66. ^ Born on 3 June 1917 in Bratislava, Slovakia, then known as Presburg.
  67. ^ Born on 29 July 1900 in Krosno, Poland. He was sent from Drancy to Auschwitz on Convoy No. 49, the 2nd March 1943.
  68. ^ Born on 22 November 1920 in Colmar, France. She was sent from Drancy to Sobibor with Convoy No. 53, on 25 March 1943.
  69. ^ Born on 31 March 1899 in Katity, Czechoslovakia. He was onboard Convoy No. 53, on 25 March 1943 from Drancy to Sobibor.
  70. ^ Born on 15 January 1893 in Romania.
  71. ^ Born on 25 July 1890 in Chernihiv then in Poland but now in Ukraine. He was onboard Convoy No. 49 the 2 March 1943 from Drancy to Auschwitz.
  72. ^ Born on 9 September 1906 in Straieg, Poland. She was onboard Convoy No. 49, which departed Drancy for Auschwitz on 2 March 1943.
  73. ^ Born on 25 July 1910 in Paris. He was deported from Drancy to Auschwitz onboard Convoy No. 57 the 18 July 1943. Liberated in May 1945 from Dachau.
  74. ^ Born on 12 March 1895 in Lubartów, Poland. He was onboard Convoy No. 49 on 2 March 1943 from Drancy to Auschwitz.
  75. ^ Born on 6 July 1911 in Wlanow, Poland. He was onboard Convoy No. 49 on 2 March 1943 from Drancy to Auschwitz.
  76. ^ Born on 2 September 1911 in Sosnowik, Poland.
  77. ^ Born on 13 April 1910 in Chernivtsi, then in Romania but now in Ukraine. He was onboard Convoy No. 52, which departed Drancy for Sobibor on 23 March 1943.
  78. ^ Born on 12 October 1882 in Snyalin. He was onboard Convoy No. 52, which departed Drancy for Sobibor on 23 March 1943.
  79. ^ Born on 18 September 1879 in Mielnica Mała, Poland or Mielnica, Ukraine. She was onboard Convoy No. 53, which departed Drancy for Sobibor on 25 March 1943.
  80. ^ Born on 10 May 1899 in Łódź, Poland. He was onboard Convoy No. 49 from Drancy to Auschwitz on 2 March 1943.
  81. ^ Born on 23 November 1921 in Strasbourg, France. Here letters to her family written while she was in Drancy have been preserved and were read during commemorations of the roundup. She was deported from Drancy to Sobibor with Convoy No. 53 on 25 March 1943. She died on 30 March 1943.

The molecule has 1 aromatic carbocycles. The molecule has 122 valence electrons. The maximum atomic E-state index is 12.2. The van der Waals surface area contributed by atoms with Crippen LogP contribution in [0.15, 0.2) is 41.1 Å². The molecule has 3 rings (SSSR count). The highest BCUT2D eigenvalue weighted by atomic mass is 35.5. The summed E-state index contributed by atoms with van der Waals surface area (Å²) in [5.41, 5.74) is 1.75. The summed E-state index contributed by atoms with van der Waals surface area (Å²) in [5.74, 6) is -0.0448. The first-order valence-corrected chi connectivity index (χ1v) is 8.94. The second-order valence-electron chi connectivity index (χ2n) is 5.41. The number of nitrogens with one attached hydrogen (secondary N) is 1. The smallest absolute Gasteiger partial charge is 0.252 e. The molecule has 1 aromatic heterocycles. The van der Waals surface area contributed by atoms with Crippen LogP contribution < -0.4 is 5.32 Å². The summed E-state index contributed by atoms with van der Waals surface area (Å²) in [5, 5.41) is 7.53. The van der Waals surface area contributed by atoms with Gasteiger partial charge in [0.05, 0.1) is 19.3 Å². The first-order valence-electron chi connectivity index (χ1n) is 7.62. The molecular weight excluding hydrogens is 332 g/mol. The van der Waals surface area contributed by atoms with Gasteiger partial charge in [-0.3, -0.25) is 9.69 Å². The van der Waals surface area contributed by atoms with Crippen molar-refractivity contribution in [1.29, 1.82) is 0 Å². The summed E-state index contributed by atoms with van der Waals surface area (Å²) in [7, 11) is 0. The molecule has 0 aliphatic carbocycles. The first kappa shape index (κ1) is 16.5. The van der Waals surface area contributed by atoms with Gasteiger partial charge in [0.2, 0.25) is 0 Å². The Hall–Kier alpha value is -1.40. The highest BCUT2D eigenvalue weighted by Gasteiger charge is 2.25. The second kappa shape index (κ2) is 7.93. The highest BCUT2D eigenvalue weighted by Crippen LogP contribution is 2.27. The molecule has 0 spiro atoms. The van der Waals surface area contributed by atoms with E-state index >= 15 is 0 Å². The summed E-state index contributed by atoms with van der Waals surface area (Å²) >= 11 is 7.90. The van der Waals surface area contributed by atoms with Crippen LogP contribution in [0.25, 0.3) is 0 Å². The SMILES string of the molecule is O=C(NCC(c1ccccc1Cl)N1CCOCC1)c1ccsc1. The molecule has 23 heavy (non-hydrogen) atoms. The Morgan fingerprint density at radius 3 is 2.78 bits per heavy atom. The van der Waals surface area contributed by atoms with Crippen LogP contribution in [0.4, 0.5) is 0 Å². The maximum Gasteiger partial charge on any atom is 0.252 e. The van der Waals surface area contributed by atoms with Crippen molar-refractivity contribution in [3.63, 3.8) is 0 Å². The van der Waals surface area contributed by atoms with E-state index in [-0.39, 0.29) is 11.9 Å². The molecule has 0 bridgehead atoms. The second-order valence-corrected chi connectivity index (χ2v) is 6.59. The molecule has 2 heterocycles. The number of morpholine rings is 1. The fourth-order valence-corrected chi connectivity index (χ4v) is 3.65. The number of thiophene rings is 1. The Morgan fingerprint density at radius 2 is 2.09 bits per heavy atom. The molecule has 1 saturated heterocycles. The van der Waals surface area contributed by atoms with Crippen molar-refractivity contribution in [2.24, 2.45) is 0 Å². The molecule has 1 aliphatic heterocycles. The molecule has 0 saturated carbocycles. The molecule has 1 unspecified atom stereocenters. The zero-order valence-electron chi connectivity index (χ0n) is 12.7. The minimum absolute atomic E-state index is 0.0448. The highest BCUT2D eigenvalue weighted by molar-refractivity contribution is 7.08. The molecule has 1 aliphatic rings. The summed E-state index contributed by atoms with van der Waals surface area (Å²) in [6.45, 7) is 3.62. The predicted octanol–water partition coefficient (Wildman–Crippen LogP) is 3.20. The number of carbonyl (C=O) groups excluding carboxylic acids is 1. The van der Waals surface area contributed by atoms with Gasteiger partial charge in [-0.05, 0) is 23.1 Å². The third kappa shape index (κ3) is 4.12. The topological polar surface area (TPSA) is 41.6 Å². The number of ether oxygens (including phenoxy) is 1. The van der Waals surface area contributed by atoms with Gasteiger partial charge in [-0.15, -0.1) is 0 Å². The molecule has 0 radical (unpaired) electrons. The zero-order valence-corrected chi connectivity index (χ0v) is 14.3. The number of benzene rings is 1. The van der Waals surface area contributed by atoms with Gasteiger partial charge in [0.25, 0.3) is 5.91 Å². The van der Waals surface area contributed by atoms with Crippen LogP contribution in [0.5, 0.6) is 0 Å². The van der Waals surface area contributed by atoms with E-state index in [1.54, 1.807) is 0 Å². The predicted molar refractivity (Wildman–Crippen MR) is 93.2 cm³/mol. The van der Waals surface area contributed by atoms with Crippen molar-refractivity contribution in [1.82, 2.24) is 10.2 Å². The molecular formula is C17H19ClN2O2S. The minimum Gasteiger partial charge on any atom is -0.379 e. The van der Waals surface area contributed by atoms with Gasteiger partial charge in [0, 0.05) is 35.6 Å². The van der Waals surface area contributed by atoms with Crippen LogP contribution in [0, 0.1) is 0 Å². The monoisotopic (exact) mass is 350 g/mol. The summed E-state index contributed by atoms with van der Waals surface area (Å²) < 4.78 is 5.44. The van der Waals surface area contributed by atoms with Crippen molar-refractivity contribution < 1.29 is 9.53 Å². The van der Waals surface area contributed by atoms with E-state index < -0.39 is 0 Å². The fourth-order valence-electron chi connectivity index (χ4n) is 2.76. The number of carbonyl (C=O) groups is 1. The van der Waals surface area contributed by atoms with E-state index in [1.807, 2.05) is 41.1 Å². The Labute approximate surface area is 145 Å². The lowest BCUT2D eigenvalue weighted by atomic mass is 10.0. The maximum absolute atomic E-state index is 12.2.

82. ^ Born on 2 January 1896 in Troza. She was deported from Drancy to Auschwitz onboard Convoy No. 49, on 2 March 1943.
  83. ^ Born on 5 December 1885 in Korczyna, Poland. He was onboard Convoy No. 53 on 25 March 1943 from Drancy to Sobibor.
  84. ^ Born on 14 June 1878 in Starasol, then in Poland but now in Ukraine. He was onboard Convoy No. 49, which departed Drancy for Auschwitz on 2 March 1943.
  85. ^ The book is available for free here.

ReferencesEdit

  1. ^ dm (10 February 2013). "Lyon - Commémoration de la rafle de la rue Sainte-Catherine". France 3 Auvergne-Rhône-Alpes (in French).
  2. ^ Shoah Resource Center 2021.
  3. ^ Klarsfeld 1985b, pp. 1–5.
  4. ^ a b Klarsfeld 1985b, p. 4.
  5. ^ Klarsfeld 1985b, p. 6.
  6. ^ Doré-Rivé 2012, p. 152.
  7. ^ Klarsfeld 1985b.
  8. ^ Yad Vashem 2017, p. 3.
  9. ^ Klarsfeld 1985b, p. 16.
  10. ^ a b c d Chitrit 2006, p. 103 & footnotes 28, 29 & 30.
  11. ^ Klarsfeld 1985a.
  12. ^ Klarsfeld 1985b, p. 34–36.
  13. ^ a b Klarsfeld 1985b, p. 12.
  14. ^ Klarsfeld 1985b, pp. 16–17.
  15. ^ Doré-Rivé 2012, pp. 155–156.
  16. ^ a b Bernstein 1987.
  17. ^ Miller 1991.
  18. ^ Klarsfeld 1985b, p. 40.
  19. ^ Klarsfeld 1985b, pp. 40–41.
  20. ^ a b c France 3 2016.
  21. ^ a b La rafle de la rue Ste Catherine à Lyon 2016.
  22. ^ Doré-Rivé 2012, p. 154.
  23. ^ Klarsfeld 1978.
  24. ^ Klarsfeld 1985b, pp. 18–19.
  25. ^ List of arrested people 2016.
  26. ^ Ackerman 2019.
  27. ^ Jewishtraces 2012.
  28. ^ Memorbuch du Haut-Rhin 2019.
  29. ^ a b Klarsfeld 1985b, p. 42.
  30. ^ Bernier 2014, p. 47.
  31. ^ Rosenfeld-Katz 2014, p. 111, note 258.
  32. ^ Bernier 2014, p. 144, note 1.
  33. ^ Kruman Salomon 2019.
  34. ^ Klarsfeld 1985b, p. 20.
  35. ^ "Serge Klarsfeld. La Rafle de la Rue Sainte-Catherine. Yad Vashem" (PDF).
  36. ^ "Procès Barbie. Diffusion sur France Culture Juillet-Août 2004" (PDF).
  37. ^ "Barbie Trial -- Day 8 -- Written depositions regarding the UGIF raid are read into the record - Collections Search - United States Holocaust Memorial Museum". collections.ushmm.org.
  38. ^ Lola Rappaport 2019.
  39. ^ "Holocaust Survivors and Victims Database -- Marais Rokotnitz". www.ushmm.org.
  40. ^ "Marcel BAUMANN – Convoi 77".
  41. ^ Projection du film "Le Témoin impossible", Actualité juive, March 2014
  42. ^ Interview of Mr. Sullaper 2019.
  43. ^ "Place des Vosges : Projection du film Le témoin impossible". www.consistoire.org. Retrieved 16 May 2016.
  44. ^ Le Progrès 2011.
  45. ^ Klarsfeld 1985b, p. 62.
  46. ^ Klarsfeld 1985b, p. 64–66.
  47. ^ Klarsfeld 1985b, p. 17.
  48. ^ Commemorative Plaque in Rue Sainte Catherine 2011.
  49. ^ Collomb 2011.
  50. ^ Boche 2019.

SourcesEdit

External linksEdit